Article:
Since graduating from Ryerson's Masters program, life has been a mixture of returning to a more normal way of living (reasonable work hours) and setting up my work areas so that I enjoy returning to those spaces everyday. Here is a picture of one of my work stations with old maps, music and above all, good light for knitting. In the afternoon the light coming through the smallish windows is quite beautiful and bright, but otherwise I use huge halogen lights.
This month has been all about developing exciting textures and knit swatches for my fall collection. The act of servicing and cleaning these machines helped, I think, in the process of getting to know how the cams and patterning combinations differ from the Santagostinos and other double bed machines. Below are some of my more successful experiments which are based upon Guilloche and tuck structures. These rib based structures are formed through the use of both beds of needles through cam position changes. You can also create Guilloche on one bed through augmenting cam position changes with racking. I find the format of the photo does distort the size and context of the knit swatches somewhat, but they are quite fine gauge.
This is a close up of my Santagostino 10 Gauge. It excels at creating very fine gauge tuck and jersey structures, so I am developing knit swatches for light weight all season cardigans. It is fairly obvious that, to create a cardigan, one must develop professional hems, ribs and edges so I developed some handy tools (by cannibalizing extra tools and needles from other machines) to speed up the hand work involved. These transfer tools allow me to move stitches from one bed to another to create hem and cardigan body combinations.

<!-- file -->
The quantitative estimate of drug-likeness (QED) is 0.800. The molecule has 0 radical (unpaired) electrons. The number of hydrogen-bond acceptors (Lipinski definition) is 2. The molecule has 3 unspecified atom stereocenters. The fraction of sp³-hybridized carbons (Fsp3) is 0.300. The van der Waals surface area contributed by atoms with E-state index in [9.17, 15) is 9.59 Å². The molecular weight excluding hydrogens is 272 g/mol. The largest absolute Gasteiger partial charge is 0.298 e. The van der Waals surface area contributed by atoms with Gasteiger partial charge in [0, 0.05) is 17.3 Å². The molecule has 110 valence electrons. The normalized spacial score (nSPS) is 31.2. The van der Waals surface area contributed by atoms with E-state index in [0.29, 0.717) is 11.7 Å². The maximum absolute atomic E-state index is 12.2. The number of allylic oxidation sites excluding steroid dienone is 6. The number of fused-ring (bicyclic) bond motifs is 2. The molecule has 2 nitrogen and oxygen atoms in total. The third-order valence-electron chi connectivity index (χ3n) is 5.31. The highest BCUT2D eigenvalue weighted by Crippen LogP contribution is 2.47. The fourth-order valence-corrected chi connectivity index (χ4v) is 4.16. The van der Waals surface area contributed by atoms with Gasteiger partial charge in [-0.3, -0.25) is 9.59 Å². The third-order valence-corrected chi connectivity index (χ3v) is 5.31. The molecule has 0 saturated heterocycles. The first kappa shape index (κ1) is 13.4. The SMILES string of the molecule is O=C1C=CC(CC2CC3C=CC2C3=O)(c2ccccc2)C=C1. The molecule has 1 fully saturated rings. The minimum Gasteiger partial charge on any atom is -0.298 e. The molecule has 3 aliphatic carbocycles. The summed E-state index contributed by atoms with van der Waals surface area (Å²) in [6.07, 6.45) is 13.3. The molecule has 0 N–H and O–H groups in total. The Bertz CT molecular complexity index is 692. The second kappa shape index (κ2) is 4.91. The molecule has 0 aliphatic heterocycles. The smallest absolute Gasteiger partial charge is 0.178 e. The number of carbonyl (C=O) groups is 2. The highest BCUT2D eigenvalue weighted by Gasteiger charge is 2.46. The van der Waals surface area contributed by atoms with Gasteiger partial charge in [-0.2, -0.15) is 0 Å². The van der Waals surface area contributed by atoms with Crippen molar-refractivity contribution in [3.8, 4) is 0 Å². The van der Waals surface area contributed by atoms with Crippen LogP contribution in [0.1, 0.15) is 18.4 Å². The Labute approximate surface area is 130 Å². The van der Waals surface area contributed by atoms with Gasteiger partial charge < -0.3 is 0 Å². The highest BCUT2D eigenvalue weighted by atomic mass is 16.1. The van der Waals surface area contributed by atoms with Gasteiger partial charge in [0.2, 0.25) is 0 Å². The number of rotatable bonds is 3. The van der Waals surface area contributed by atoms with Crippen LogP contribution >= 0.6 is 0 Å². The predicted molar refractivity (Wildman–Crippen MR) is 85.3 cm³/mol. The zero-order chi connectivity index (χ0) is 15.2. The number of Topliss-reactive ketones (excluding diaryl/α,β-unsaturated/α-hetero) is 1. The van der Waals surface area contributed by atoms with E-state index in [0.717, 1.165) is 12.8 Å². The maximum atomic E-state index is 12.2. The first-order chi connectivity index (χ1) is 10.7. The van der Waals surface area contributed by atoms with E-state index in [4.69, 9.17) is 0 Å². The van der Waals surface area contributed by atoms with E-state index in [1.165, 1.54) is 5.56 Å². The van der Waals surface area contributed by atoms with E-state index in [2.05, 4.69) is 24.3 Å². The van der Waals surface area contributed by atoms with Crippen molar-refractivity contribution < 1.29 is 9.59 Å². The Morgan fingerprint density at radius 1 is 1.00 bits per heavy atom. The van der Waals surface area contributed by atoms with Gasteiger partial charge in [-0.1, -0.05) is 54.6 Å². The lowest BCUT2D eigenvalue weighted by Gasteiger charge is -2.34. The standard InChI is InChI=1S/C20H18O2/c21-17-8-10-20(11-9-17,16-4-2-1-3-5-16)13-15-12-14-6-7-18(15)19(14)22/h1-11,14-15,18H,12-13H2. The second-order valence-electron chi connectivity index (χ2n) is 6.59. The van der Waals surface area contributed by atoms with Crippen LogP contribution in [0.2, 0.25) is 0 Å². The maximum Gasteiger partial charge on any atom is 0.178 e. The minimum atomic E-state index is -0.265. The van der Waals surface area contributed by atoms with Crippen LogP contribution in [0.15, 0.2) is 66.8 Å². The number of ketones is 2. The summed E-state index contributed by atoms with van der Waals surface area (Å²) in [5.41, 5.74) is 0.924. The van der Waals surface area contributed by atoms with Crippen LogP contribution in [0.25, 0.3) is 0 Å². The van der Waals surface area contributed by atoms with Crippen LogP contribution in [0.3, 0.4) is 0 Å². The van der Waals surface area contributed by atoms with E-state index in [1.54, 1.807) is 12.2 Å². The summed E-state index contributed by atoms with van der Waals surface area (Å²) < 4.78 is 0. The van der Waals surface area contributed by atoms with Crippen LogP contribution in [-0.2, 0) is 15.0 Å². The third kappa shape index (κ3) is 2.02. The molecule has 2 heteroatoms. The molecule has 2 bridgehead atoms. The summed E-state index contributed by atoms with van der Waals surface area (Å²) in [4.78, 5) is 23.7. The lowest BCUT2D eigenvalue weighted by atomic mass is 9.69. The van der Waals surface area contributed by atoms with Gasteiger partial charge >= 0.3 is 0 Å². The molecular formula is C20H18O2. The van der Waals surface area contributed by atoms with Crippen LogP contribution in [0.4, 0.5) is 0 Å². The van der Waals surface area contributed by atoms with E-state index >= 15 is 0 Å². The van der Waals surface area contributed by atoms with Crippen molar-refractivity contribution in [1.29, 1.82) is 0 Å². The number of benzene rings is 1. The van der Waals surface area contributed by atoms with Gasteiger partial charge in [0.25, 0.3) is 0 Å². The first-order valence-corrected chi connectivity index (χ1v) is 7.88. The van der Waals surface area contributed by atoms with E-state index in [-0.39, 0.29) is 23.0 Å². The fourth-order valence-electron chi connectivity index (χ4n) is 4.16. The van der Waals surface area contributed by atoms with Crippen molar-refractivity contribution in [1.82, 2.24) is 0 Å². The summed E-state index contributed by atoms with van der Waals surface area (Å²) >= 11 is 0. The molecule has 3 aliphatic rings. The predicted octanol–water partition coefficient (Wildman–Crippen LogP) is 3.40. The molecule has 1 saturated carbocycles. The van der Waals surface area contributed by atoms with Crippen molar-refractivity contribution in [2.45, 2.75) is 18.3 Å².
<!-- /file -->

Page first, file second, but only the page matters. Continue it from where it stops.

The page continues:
I simply unscrewed and discarded the old stitch holders and cut apart ones corresponding to the correct gauge for my machine. Then I made sure to space the stitch holders the correct distance apart and screwed them securely in. Bending the tool ends helps prevent live stitches from falling off the end of the needle.
For collection development, it has been really useful for me to think in terms of each machines limitations. By blocking out the strengths of a particular machine, stitch or yarn I can move forward without coming up against too many hurdles. For example my Santagostinos do not seem able to do the same Guilloche as the Dubieds. There is a half cam position which the Santgostino lacks. V-bed machines while wonderful are not jacquard or punch card capable therefore a certain degree of user ingenuity is necessary.
Here is one last image. My boyfriend and I took a long walk through Hamilton this morning to find the old Cannon Knitting Mill. It is a series of 5 buildings built between 1860 and 1950 which spun cotton, knitted curtains and all sorts of other items. It has several charming facades and entrances but otherwise its huge windows are boarded up. This particular corner is said to have originally been a hotel. I am really taken with the romantic and impractical idea of making it into a knitting mill again and fixing it up!
Anna is a Hamilton based knitwear and textile practitioner blogging about her collection development as well as pre-1950's knitwear technology.
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